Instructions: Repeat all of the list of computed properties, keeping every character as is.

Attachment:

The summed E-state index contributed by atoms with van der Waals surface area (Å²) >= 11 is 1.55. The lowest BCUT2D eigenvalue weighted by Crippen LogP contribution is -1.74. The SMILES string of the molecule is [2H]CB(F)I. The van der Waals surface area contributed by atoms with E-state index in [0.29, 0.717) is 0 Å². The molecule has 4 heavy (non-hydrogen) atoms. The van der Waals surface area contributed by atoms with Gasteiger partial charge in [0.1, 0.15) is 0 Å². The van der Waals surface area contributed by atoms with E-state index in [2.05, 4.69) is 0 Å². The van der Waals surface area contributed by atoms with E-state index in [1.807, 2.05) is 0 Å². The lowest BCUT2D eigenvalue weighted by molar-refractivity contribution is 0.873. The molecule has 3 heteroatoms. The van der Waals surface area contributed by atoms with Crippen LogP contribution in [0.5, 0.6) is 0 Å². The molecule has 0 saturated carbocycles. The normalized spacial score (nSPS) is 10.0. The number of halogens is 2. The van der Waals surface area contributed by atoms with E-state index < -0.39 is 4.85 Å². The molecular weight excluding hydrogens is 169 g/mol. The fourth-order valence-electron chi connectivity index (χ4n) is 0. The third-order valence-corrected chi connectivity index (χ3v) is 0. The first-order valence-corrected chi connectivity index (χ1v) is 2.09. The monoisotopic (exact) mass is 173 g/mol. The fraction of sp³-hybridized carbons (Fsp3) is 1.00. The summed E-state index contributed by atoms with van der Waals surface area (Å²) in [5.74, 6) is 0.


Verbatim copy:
The summed E-state index contributed by atoms with van der Waals surface area (Å²) >= 11 is 1.55. The lowest BCUT2D eigenvalue weighted by Crippen LogP contribution is -1.74. The SMILES string of the molecule is [2H]CB(F)I. The van der Waals surface area contributed by atoms with E-state index in [0.29, 0.717) is 0 Å². The molecule has 4 heavy (non-hydrogen) atoms. The van der Waals surface area contributed by atoms with Gasteiger partial charge in [0.1, 0.15) is 0 Å². The van der Waals surface area contributed by atoms with E-state index in [2.05, 4.69) is 0 Å². The van der Waals surface area contributed by atoms with E-state index in [1.807, 2.05) is 0 Å². The lowest BCUT2D eigenvalue weighted by molar-refractivity contribution is 0.873. The molecule has 3 heteroatoms. The van der Waals surface area contributed by atoms with Crippen LogP contribution in [0.5, 0.6) is 0 Å². The molecule has 0 saturated carbocycles. The normalized spacial score (nSPS) is 10.0. The number of halogens is 2. The van der Waals surface area contributed by atoms with E-state index < -0.39 is 4.85 Å². The molecular weight excluding hydrogens is 169 g/mol. The fourth-order valence-electron chi connectivity index (χ4n) is 0. The third-order valence-corrected chi connectivity index (χ3v) is 0. The first-order valence-corrected chi connectivity index (χ1v) is 2.09. The monoisotopic (exact) mass is 173 g/mol. The fraction of sp³-hybridized carbons (Fsp3) is 1.00. The summed E-state index contributed by atoms with van der Waals surface area (Å²) in [5.74, 6) is 0.